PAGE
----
Resource sheet for 05.15.02

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Accent and dialect

In this course, I use the term DIALECT to mean a language variety which differs from other language varieties in grammar and vocabulary; and ACCENT to mean the way any dialect is pronounced (note that the word 'accent' has several other meanings ... reach for the dictionary...)

Examples of DIALECTS are Standard English (SE, the language this page is written in), Lowland Scottish, Cockney, Black English - we look at these and other varieties in 05.15.33 Dialects.

Every dialect has its own accent - Scots is usually spoken with a Scottish accent, Cockney with a London accent. Standard English is generally associated with RP, but is more often spoken with varying degrees of regional accent:

An important point to remember here is that there are no clear dividing-lines between "RP" and "Regional Accent". SE can be pronounced in a range of accents between RP and any regional. The diagram above should be more like this:

Standard English (SE)

SE is spoken and and written all over the world. It varies slightly in different countries - Scotland, Ireland, USA, Australia, etc., but these varieties are all very superficial indeed - a few words spelt differently, a few small grammatical differences. Written accademic English is on the whole the same all over the world. A very large amount of written academic or scientific or business English is written by people who have learnt English as a foreign language.

Received Pronunciation (RP)

RP is one of the typical accents with which Standard English is spoken - but not by any means the only one. In fact it's only spoken by at the most 2% of the population of Britain. But unlike other accents, RP is not strictly regional - you can hear it anywhere in the British Isles, and it's understood everywhere in the English-speaking world - not like some other accents!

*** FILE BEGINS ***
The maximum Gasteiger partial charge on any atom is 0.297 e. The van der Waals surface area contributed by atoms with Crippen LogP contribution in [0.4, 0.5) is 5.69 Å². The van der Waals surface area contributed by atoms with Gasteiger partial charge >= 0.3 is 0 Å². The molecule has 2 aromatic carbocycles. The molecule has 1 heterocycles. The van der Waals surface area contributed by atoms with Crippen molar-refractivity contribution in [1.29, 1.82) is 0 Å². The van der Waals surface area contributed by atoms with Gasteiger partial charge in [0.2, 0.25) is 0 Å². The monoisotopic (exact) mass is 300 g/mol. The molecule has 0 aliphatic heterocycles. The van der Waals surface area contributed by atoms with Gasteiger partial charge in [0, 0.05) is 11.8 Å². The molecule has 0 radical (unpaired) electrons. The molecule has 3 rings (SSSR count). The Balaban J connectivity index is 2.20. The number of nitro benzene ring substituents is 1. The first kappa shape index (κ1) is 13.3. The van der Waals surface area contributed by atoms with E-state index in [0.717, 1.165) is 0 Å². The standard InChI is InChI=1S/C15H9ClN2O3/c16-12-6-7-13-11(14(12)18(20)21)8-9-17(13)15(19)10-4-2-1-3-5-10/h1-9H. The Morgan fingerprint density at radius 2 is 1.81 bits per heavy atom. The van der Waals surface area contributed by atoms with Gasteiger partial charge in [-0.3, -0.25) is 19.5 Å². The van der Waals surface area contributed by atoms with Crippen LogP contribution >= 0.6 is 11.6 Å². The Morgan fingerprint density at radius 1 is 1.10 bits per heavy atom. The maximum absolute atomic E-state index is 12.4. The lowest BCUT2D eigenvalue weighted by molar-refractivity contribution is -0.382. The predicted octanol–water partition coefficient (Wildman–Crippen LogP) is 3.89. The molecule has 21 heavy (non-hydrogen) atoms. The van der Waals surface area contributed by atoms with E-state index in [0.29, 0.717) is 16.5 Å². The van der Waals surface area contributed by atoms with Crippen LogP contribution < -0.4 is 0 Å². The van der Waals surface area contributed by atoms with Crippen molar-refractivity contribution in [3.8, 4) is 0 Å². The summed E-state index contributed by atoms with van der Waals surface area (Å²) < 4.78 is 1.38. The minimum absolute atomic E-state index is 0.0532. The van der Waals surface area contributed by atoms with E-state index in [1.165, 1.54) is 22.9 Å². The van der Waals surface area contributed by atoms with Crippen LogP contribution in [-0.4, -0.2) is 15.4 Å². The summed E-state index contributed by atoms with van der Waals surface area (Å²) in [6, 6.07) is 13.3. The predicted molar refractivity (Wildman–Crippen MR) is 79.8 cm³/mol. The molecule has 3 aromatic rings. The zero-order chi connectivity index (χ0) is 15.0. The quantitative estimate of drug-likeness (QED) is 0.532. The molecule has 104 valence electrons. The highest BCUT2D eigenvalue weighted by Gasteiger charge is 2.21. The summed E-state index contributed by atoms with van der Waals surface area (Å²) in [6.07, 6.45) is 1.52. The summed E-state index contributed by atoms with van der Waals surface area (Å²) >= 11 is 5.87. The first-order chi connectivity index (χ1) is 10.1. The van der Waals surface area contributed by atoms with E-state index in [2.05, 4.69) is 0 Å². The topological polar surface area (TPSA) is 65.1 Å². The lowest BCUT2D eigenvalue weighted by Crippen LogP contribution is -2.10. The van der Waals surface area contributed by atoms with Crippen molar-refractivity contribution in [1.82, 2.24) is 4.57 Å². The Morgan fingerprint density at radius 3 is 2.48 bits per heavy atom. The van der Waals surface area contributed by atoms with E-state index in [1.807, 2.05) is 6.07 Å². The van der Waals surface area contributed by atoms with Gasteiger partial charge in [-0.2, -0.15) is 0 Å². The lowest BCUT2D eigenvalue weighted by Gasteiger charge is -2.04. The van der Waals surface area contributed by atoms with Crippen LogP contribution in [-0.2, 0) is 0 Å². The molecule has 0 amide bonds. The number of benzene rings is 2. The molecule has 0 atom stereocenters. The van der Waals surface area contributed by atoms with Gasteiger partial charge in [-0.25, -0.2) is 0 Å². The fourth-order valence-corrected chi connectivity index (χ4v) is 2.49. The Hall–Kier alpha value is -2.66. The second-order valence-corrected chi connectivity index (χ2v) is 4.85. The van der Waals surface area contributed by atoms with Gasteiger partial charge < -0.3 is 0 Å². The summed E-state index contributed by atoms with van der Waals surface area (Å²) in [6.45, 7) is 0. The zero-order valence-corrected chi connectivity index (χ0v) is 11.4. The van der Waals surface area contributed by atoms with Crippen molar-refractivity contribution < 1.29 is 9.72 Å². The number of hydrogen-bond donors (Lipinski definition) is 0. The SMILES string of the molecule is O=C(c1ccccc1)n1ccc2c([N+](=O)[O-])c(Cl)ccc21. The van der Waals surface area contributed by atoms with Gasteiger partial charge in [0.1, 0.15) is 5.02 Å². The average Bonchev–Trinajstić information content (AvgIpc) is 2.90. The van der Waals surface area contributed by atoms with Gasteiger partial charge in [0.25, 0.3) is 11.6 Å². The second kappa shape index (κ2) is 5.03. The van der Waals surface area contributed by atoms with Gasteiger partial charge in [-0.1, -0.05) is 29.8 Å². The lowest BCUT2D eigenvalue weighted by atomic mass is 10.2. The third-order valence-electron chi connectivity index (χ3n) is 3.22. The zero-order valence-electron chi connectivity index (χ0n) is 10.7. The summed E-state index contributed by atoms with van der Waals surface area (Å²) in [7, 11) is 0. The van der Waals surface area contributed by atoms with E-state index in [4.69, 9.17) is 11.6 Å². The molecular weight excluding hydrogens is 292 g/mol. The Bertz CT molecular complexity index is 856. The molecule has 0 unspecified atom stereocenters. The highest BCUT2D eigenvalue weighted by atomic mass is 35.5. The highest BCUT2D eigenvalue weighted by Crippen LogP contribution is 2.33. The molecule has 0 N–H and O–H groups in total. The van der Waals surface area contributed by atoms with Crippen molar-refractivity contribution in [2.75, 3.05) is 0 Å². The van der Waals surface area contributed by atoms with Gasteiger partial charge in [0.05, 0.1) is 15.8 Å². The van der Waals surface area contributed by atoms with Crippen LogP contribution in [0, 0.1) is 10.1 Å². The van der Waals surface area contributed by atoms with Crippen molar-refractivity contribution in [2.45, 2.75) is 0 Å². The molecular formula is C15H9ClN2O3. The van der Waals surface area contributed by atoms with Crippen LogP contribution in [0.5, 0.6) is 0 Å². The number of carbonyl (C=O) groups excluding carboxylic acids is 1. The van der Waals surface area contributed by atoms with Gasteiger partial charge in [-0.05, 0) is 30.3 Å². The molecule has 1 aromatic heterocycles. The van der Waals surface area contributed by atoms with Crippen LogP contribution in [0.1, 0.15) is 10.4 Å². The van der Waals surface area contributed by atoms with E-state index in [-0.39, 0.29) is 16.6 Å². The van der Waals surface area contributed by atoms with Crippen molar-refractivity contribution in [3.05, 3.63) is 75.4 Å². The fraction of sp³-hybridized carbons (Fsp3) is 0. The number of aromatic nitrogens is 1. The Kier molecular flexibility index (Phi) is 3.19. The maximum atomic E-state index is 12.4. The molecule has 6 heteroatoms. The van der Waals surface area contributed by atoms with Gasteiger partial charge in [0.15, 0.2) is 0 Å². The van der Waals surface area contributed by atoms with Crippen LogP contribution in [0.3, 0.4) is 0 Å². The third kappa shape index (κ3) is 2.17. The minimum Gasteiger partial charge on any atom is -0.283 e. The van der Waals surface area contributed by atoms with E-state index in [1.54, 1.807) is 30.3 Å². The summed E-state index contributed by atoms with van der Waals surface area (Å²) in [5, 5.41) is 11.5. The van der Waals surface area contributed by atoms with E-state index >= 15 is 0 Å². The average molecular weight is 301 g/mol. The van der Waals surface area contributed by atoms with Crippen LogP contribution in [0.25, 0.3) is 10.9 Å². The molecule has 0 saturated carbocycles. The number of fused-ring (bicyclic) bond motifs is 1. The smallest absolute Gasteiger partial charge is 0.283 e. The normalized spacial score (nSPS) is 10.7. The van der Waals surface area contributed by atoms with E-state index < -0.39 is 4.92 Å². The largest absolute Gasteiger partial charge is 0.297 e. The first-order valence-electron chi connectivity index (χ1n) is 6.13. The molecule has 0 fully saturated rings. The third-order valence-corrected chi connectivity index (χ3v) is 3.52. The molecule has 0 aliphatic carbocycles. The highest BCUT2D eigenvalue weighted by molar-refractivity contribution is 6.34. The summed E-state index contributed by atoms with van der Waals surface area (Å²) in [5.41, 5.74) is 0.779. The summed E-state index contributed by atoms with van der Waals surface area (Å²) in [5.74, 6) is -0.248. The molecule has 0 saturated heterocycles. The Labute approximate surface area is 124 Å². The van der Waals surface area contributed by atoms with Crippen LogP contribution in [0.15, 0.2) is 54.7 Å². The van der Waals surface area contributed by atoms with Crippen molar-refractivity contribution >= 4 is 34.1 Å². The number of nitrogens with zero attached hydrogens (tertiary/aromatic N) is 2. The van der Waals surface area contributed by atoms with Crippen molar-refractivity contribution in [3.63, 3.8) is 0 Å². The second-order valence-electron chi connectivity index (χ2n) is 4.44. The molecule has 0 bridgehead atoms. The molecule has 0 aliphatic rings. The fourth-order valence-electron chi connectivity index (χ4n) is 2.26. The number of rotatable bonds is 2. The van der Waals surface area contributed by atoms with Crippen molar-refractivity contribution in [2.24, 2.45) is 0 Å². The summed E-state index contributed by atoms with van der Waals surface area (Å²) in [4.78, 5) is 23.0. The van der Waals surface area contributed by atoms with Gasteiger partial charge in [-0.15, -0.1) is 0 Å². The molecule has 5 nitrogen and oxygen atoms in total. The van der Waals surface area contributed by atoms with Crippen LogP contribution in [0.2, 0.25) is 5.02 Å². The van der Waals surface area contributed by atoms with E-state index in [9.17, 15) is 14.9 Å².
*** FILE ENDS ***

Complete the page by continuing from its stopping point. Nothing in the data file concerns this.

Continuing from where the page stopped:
RP has changed a lot over recent decades, and its prestige has dropped sharply. It's still the pronunciation taught in British-orientated English courses, but this situation may not last very long. It looks very much as if the accent of the larger area around London - so-called Estuary English, - is becoming the dominant accent in England. RP is becoming more and more the accent of the old upper class, but it is still (together with the General American accent) the basis of English as a Second Language throughout the world.

Standard and non-standard

  • Non-standard dialects are generally considered inferior. In what ways is this idea mistaken?

    Most of the major languages of the national languages of the world have a STANDARD dialect which most people consider to be the "correct" way of writing and speaking. When we talk of English, French, Russian or Vietnamese, we are usually refering to Standard English, Standard French, Standard Russian and Standard Vietnamese. The standard dialect of any language is the one which is written, taught in schools, and has a generally higher prestige than other dialects.

    But most languages also have a range of REGIONAL dialects with different rules of gemmar and a different vocabulary. We can call these NON-STANDARD dialects, but we must remember that this does not imply that they are linguistically inferior to the standard dialects, and we must avoid thinking of them as SUB-STANDARD forms of the language.

    In Standard English, one could say "I haven't got any change".
    In a non-standard dialect, this sentence might be, "I ain't got no change".
    Both these sentence are grammatically correct, but the rules of grammar differ between dialects. If you write "I ain't got no change" and your teacher marks it wrong, just remember that your teacher expected you to write in Standard English and not to switch dialects without some good reason.

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